The provision allows two members to terminate the agreement on an expedited basis (versus the 10-year phase out in the general termination provisions). A key note however, is that this provision clearly sets out that the Trump administration’s aim for future agreements is to tell countries they need to make a choice: an FTA with the US, or with NMEs such as mainland China, but not both. 

Mainland China has notified regional trade agreements in force with ASEAN, the Asia Pacific Trade Agreement, Australia, Chile, Costa Rica, Georgia, Hong Kong, South Korea, Macao, New Zealand, Singapore, Iceland, Pakistan, Peru and Switzerland. The US already has FTAs with Australia, Chile, Costa Rica, South Korea, Singapore, and Peru. These countries are reportedly ‘grandfathered’ into their agreement with the US, but it is not completely clear that is the case.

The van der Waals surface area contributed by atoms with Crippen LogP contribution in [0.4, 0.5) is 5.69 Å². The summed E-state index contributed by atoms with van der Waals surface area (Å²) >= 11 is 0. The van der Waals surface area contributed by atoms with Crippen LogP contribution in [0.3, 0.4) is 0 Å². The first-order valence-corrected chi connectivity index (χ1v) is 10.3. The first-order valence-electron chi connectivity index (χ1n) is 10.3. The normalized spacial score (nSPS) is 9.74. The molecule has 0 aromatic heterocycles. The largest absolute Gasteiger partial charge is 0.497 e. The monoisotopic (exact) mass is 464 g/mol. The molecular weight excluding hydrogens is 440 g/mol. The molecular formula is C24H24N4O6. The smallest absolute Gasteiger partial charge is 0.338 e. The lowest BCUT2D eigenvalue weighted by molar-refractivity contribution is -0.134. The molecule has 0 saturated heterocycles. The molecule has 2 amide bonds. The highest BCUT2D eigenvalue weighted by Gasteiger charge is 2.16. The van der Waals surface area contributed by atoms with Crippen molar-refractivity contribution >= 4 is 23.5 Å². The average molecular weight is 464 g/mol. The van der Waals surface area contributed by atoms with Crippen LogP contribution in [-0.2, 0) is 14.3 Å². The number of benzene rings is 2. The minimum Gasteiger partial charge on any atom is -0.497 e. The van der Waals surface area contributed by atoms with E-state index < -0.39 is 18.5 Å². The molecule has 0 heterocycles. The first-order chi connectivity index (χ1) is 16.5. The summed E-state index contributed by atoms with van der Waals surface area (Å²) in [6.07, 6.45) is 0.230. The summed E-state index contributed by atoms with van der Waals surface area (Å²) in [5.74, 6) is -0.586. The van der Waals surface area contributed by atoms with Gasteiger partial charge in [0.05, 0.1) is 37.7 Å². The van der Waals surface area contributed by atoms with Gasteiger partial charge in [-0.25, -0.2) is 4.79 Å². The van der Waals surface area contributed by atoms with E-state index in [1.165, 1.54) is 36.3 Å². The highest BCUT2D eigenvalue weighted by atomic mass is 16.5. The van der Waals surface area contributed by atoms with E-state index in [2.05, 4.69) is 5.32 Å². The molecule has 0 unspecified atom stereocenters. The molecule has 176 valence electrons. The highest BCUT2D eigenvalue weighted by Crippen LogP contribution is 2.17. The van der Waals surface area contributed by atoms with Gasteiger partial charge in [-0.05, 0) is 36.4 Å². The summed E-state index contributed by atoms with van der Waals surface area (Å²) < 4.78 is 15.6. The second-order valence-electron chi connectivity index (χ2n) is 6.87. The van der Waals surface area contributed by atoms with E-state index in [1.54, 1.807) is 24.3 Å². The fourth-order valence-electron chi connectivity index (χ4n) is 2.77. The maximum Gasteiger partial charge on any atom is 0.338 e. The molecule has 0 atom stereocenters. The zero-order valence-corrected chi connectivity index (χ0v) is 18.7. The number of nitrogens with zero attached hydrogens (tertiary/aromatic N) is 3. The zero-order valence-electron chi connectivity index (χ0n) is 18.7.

Chan: Any tips for prospective Hong Kong or mainland Chinese companies on how to cope with the final USMCA deal?

Collinson: Some of the changes to the agreement may benefit mainland Chinese and Hong Kong shippers. For example, in apparel, the rule of origin is being liberalised with respect to lining fabric. Previously, all visible lining in apparel had to originate in the NAFTA countries. This rule led to some creative designs resulting in men’s suit jackets, for example, with contrasting lining fabrics in the sleeves while the visible lining matched the fabric of the jacket! The rules of origin for footwear and travel goods remain unchanged and suppliers can continue to benefit.

The overall de minimis level for all goods was increased from 7% to 10%. This de minimis increase will allow goods to use up to 10% of the product that originates in other countries. 

Hong Kong and mainland Chinese companies could also consider relocating operations to Mexico as an alternative production base. The primary content could then be sourced from Hong Kong or mainland China with the substantive work performed in Mexico to qualify for the new, tougher RVC requirements under the USMCA